Law360 (February 19, 2020, 8:38 PM EST) -- The e-cigarette industry faces an existential threat because the U.S. Food and Drug Administration
is about to impose regulations that violate separation of powers doctrine, a trade organization told the Fifth Circuit on Wednesday.
The brief, filed by the United States Vaping Association and Big Time Vapes Inc., a vape shop in Mississippi, marks the latest bid to delay the FDA from enforcing its new rules cracking down on electronic nicotine delivery system products that don't have premarket authorization.
The vaping parties argued in their brief that the Family Smoking Prevention and Tobacco Control Act, or TCA, of 2009 was unconstitutional because it gave regulators too much latitude to decide which products the statute should govern and that the FDA overstepped when it issued a rule in 2016 extending its scope to e-cigarettes.
"An entire industry — or at least an entire nation's worth of small businesses in the industry, including Big Time Vapes and the USVA's members — are threatened with extermination pursuant to the FDA's unilateral policy choice," the brief said.
The brief argued that the TCA remains unconstitutional under the U.S. Supreme Court
's binding 1935 decision in Panama Refining Co. v. Ryan
, which struck down a statute for delegating too much lawmaking power to the executive branch.
The vape industry parties positioned their appeal as an opportunity for the circuit court to assert a more forceful application of the nondelegation doctrine, which prevents legislators from assigning too much of their authority to other agencies, after a Mississippi federal judge tossed their suit with prejudice in December
Along those lines, the brief argued that the lower court erred when it found that Congress had included in the TCA sufficient guidance for what constituted a "tobacco product," and had, therefore, established enough of an "intelligible principle" governing how the statute should be applied, consistent with the standard set by Mistretta v. U.S.
The vaping industry parties argued that the TCA does not, in fact, contain any principle cogent enough to guide regulators' hands — not even by the standards set by court decisions that have more loosely interpreted the nondelegation doctrine in the years since Panama Refining.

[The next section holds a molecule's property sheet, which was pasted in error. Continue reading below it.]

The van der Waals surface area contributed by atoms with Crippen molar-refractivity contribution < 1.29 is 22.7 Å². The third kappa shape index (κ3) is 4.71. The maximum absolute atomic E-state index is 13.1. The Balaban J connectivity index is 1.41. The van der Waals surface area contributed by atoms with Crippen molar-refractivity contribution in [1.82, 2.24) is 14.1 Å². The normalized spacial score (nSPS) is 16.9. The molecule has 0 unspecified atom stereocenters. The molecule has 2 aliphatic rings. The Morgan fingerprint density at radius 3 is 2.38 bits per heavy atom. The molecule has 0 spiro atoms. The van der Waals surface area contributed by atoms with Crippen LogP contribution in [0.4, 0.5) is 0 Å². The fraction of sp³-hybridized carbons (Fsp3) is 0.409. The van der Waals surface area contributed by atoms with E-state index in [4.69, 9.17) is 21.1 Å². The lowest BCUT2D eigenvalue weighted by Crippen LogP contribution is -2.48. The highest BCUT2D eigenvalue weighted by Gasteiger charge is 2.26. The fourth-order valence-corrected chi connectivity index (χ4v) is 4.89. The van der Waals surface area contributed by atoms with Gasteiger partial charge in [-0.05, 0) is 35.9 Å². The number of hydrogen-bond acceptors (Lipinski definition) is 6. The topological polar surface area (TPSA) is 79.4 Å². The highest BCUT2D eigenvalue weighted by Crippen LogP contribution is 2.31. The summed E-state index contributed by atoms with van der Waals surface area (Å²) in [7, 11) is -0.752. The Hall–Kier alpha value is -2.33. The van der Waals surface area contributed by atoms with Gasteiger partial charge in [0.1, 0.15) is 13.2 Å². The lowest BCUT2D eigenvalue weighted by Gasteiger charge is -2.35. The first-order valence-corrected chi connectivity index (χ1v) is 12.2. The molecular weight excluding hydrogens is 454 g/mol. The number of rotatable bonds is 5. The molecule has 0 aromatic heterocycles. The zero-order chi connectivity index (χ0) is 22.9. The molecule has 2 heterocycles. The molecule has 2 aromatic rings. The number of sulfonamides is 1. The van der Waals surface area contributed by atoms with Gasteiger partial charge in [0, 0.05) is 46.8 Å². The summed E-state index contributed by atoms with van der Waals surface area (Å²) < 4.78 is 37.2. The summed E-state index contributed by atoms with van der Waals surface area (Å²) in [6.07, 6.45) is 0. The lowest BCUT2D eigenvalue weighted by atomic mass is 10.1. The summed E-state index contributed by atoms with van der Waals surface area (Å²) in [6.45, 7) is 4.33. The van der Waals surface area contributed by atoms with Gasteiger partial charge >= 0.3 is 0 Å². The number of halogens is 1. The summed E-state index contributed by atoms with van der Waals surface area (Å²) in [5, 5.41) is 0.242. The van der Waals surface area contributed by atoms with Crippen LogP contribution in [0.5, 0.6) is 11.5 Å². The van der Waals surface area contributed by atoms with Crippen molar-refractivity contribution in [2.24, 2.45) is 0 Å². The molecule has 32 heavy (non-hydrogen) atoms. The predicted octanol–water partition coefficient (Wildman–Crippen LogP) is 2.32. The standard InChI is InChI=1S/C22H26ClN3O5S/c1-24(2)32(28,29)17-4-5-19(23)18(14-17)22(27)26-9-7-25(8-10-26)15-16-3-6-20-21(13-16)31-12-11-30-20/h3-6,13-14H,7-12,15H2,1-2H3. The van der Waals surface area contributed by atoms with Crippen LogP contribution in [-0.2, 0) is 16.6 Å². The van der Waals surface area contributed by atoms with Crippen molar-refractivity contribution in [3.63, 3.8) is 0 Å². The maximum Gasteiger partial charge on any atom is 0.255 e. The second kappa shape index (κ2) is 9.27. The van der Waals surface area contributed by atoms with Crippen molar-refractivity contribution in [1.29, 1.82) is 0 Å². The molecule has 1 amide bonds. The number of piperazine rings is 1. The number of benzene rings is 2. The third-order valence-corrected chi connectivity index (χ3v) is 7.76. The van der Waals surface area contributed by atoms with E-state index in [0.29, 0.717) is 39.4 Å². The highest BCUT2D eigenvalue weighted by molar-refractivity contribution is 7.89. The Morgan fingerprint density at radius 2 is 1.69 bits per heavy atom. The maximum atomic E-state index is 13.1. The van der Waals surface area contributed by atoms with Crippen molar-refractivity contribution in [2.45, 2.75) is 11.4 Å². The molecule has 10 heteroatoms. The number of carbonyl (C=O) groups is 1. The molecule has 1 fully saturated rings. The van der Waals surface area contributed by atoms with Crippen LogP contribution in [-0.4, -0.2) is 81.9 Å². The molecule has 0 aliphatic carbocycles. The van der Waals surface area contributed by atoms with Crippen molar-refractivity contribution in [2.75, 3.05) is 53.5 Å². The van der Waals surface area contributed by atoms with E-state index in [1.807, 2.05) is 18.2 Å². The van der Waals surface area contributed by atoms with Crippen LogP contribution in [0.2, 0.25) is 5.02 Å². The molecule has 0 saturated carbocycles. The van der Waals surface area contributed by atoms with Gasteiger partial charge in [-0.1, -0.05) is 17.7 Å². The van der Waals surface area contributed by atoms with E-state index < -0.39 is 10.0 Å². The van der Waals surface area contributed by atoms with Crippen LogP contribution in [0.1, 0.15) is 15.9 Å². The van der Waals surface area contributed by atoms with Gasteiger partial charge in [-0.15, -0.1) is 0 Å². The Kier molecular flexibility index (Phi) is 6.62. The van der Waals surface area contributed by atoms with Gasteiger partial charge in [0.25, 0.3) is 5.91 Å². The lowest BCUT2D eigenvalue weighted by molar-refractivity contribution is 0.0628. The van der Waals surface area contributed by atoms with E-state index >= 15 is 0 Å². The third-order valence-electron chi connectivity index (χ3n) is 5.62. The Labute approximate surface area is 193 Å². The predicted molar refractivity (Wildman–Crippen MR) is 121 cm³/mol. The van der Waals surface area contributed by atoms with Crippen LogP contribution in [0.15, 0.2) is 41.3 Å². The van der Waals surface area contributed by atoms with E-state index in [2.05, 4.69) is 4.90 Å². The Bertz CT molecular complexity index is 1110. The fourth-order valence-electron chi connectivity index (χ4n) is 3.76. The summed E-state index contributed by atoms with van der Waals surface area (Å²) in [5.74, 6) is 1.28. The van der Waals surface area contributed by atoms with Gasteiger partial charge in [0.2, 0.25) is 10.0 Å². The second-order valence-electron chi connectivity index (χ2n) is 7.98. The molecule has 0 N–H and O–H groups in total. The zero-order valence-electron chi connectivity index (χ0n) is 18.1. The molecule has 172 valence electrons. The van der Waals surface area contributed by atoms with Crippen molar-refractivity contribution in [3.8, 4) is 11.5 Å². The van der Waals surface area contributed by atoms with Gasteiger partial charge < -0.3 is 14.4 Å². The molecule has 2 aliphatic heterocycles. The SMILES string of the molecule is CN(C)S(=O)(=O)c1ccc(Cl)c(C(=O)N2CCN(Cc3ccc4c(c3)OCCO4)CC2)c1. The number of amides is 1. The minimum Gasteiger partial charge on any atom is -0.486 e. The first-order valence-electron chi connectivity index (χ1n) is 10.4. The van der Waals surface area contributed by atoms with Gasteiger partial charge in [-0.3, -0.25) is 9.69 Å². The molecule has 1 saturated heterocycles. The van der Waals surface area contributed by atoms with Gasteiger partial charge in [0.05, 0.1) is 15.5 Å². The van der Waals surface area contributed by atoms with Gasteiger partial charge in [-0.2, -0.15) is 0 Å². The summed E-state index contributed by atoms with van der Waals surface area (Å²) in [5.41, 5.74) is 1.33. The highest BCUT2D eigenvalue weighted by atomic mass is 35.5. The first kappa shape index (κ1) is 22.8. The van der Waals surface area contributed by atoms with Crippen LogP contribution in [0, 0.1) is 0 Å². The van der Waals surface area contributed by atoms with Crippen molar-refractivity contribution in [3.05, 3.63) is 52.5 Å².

"Congress left cigars, hookah, pipe tobacco, [electronic nicotine delivery system products], and all other tobacco products unregulated and punted the question whether to extend the TCA to the Secretary [of the U.S. Department of Health & Human Services], without providing any parameters or guidance whatsoever," the brief said.
The present suit was originally filed in August
but was given additional urgency after the FDA was ordered in a separate lawsuit
to impose a May 12 deadline for e-cigarette companies to submit applications to keep their products on the market.
E-cigarette companies asked the Fourth Circuit for a stay and review of that order, and the appeal remains pending. However, the FDA signaled to the appellate court in a filing
that it would abide by the May 12 deadline "independent of the district court's order in this case," and suggested that the appeal was moot.
An FDA spokesperson declined to comment on pending litigation. Counsel for Big Time Vapes and the USVA declined to comment.
Big Time Vapes and the United States Vaping Association are represented by Jerad Najvar and Austin M.B. Whatley of Najvar Law Firm PLLC
The government parties are represented by Stephen M. Pezzi of the U.S. Department of Justice
's Civil Division and Emily S. Nobile of the U.S. Attorney's Office
for the Southern District of Mississippi.
The case is Big Time Vapes Inc. et al. v. Food and Drug Administration et al., case number 19-60921
, in the U.S. Court of Appeals for the Fifth Circuit
--Editing by Jay Jackson Jr.